June 2017

Modern day risk

In light of the recent global malware attacks that had such a major effect on the UK National Health Service, and the British Airways IT systems collapse, the risk of cyber and terrorist attacks, and technology failure - both to an organisation's ability to operate and their reputation - seem never to be out of the news these days. The procurement profession has a leading role to play in guarding against such risk becoming reality and so this month we are devoting Update to this increasingly pressing issue.

Managing business-associated travel risk

When your key people are traveling the country or the world for business, it's increasingly important for your organisations' travel programme to take into consideration the risks involved.

Download our 'How to Guide’ on Business Travel Procurement and Category Management, developed in collaboration with ITM.

Writing your anti-slavery statement

The UK Modern Slavery Act 2015 has left many organisations scratching their heads about what to put in their transparency in supply chains statements:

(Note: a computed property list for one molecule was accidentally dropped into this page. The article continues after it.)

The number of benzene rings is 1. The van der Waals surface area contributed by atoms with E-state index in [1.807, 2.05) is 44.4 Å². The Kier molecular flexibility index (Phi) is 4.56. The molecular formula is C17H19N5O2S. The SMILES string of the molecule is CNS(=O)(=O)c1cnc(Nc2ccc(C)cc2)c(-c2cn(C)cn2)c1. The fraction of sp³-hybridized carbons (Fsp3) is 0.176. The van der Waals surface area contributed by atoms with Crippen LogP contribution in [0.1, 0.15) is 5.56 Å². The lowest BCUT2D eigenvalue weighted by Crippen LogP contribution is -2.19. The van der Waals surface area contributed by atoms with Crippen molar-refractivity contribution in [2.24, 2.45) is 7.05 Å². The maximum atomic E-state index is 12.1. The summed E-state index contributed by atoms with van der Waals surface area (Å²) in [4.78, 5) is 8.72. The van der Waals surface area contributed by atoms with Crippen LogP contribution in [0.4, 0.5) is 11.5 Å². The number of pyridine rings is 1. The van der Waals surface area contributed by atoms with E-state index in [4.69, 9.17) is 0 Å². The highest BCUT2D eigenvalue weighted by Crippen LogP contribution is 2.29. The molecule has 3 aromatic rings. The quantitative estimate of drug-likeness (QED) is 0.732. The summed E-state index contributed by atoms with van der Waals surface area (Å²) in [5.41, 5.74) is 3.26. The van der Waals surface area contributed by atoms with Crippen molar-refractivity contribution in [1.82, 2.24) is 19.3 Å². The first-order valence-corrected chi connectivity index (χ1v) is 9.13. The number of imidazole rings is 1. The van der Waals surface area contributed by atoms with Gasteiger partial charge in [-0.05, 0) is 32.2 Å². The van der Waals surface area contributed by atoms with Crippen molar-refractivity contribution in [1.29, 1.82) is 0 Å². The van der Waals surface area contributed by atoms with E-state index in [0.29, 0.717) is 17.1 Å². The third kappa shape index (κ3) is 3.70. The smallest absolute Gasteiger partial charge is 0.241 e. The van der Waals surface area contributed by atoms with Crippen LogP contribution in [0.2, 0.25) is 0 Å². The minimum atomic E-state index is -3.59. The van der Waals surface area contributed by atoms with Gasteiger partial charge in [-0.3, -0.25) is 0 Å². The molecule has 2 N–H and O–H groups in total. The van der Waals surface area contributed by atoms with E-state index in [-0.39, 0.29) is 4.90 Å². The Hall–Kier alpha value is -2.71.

Take a look at the recent Supply Management article for some examples of the early statements delivered.

Access all CIPS Knowledge on sustainable and ethical procurement.

Our next Modern Slavery Act training course –17 Nov, London

Mitigate the risk of malware attacks

The outbreak of the 'WannaCry' malware attack on May 12, 2017 was an eye-opener for governments, public sector institutions, businesses and individuals around the globe. The scale, reach, pace of spread and impact of the attack was unlike any other cyber attack before. This may only be the beginning and possibly a wake-up call for organisations and netizens across the globe.

Find out more about how, through our Knowledge Partnership with GEP, we provide information and resources to help you develop a structured category management approach, essential to mitigating supply risks.

Ensuring good governance to deal with risk through CIPS Corporate Certification Platinum